Floyd Mayweather wants everyone to know that there is a reason why he is the way he is. Sure, some think that he’s just mindlessly repeating himself for no reason in regards to his suspicions that Manny Pacquiao has abused performance-enhancing drugs (PEDs) at some point in his career. But, alas, this is not the case.
Rather, Mayweather is simply following through on suspicions that he has had for a long time about his Filipino counterpart, and what others in the sport have told him.
“Do your research. I talk to Mosley. Mosley is a guy, in his past, he used enhancement drugs, or whatever y'all want to call it," Mayweather said. "I talked to him after his fight with the guy and he said, 'Floyd, if I was you, I'd make him take the test.'”
To be fair to Mayweather, he isn’t the first or only fighter to have ever alluded to Pacquiao’s meteoric rise up the boxing hierarchy being a byproduct of PEDs. After being soundly beaten by the Filipino superstar, Ricky Hatton famously expressed some suspicions regarding how natural Pacquiao’s progression as a boxer truly was. And, of course, there have been countless pundits who have speculated on the validity of Mayweather’s concerns (most notably Teddy Atlas), although none have gone so far as to actually accuse him of juicing.
That cautiousness eludes Mayweather, though, who continues to be very open and honest regarding why he’s suspicious of his arch rival.
Here is what the undefeated champion -- who is slated to face Victor Ortiz on September 17 at the MGM Grand -- had to say regarding his uncertainties about Pacquiao:
"When you see an athlete like Michael Jordan in college, you see he's going to be great," Mayweather said. "When you see LeBron James, you say he's going to be great. You see (Muhammad) Ali, you see Sugar Ray Leonard, you see all these fighters, even myself, you say from the beginning, he's going to be great. A guy doesn't (turn) 24 or 25 and just become great.
"I know what happens in this sport. A guy don't all of the sudden get to a certain age and just become good," Mayweather said. "Certain years, where was this guy at? He all of the sudden just pop up, become good and just punching hard out of the blue? C'mon, man. Make this make sense."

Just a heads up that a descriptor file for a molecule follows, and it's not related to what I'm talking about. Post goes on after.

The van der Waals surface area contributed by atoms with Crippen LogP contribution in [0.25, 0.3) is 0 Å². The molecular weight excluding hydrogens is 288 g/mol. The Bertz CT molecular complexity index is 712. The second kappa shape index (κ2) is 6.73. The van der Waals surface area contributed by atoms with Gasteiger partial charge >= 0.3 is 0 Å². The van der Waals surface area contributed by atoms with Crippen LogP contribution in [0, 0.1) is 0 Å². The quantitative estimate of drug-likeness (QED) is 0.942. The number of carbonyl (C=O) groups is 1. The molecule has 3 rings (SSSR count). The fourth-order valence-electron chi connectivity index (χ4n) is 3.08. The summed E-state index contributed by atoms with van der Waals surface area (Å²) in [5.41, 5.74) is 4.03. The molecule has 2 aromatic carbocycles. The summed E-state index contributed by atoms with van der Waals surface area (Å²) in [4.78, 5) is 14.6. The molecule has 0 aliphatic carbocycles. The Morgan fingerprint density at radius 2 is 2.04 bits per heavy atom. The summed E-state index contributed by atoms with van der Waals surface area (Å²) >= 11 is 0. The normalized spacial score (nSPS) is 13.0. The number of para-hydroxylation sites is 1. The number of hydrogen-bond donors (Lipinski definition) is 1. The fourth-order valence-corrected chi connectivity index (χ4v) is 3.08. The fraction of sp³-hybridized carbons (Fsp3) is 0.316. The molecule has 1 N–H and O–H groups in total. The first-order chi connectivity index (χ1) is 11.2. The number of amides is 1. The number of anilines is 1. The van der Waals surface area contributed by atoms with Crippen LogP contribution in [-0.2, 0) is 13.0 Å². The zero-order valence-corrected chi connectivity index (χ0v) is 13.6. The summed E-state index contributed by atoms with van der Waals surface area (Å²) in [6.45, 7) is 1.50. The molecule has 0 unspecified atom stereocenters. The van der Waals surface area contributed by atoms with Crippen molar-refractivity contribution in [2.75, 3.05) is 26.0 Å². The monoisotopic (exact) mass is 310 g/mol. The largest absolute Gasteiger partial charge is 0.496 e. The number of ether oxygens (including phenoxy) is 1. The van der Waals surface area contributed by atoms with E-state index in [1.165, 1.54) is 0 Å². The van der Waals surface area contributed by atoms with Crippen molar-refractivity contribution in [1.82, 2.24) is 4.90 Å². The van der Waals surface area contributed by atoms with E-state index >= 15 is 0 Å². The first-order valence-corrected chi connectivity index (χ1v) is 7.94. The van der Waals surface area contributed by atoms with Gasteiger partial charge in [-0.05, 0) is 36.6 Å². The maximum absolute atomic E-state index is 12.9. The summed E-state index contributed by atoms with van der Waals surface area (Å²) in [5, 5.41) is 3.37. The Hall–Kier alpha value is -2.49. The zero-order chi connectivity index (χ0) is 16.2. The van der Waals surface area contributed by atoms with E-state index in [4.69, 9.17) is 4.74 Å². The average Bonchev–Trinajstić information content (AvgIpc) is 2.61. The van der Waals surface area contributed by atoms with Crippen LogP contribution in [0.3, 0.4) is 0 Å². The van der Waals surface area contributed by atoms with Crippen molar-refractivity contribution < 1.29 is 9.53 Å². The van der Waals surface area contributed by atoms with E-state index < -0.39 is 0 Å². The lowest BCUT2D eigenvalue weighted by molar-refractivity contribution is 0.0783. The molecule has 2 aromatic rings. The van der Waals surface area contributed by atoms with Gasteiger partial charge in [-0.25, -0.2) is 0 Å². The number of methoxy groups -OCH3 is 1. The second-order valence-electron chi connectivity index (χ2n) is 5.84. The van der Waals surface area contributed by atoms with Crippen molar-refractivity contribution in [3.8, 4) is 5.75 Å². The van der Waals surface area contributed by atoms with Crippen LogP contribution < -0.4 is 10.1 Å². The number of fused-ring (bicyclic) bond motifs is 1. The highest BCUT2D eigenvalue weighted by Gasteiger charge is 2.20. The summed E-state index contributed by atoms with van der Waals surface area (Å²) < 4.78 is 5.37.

In essence, Mayweather is asking why Pacquiao became as dominant as he did towards the latter point of his career. It’s a valid question, obviously, and one that has been posed several times in the past. Opposing Views actually tackled it back when we were explaining why Pacquiao would destroy Juan Manuel Marquez on their third go-around.
Nevertheless, even if you disagree with any one theory on why Pacquiao has become as great as he has, accusing him of PED abuse takes things in a whole other, very negative direction. And that, precisely, is why Mayweather has been met with such a poor reaction as he has continuously tried to paint Manny as the poster child of juicing in boxing.
It’s also why the dream match that everyone is pining away for is becoming more and more of a pipe dream with every passing day.
Maybe Mayweather, in his heart of hearts, really believes that Pacquiao is on steroids. Perhaps he feels like he’s staying true to himself by continuing down this path of incessant direct and indirect accusations. At some point, though, you would think that he’d realize he’s doing himself a huge disservice. He’s like the boy that cried wolf one too many times, and now, everyone has completely tuned him out.
The more Mayweather bangs the drum on this particular issue, the pettier he makes himself look.
Floyd just has to make up his mind. There are only two options for him here. Either fight or don’t fight. But either way, stop talking about it and do something about it.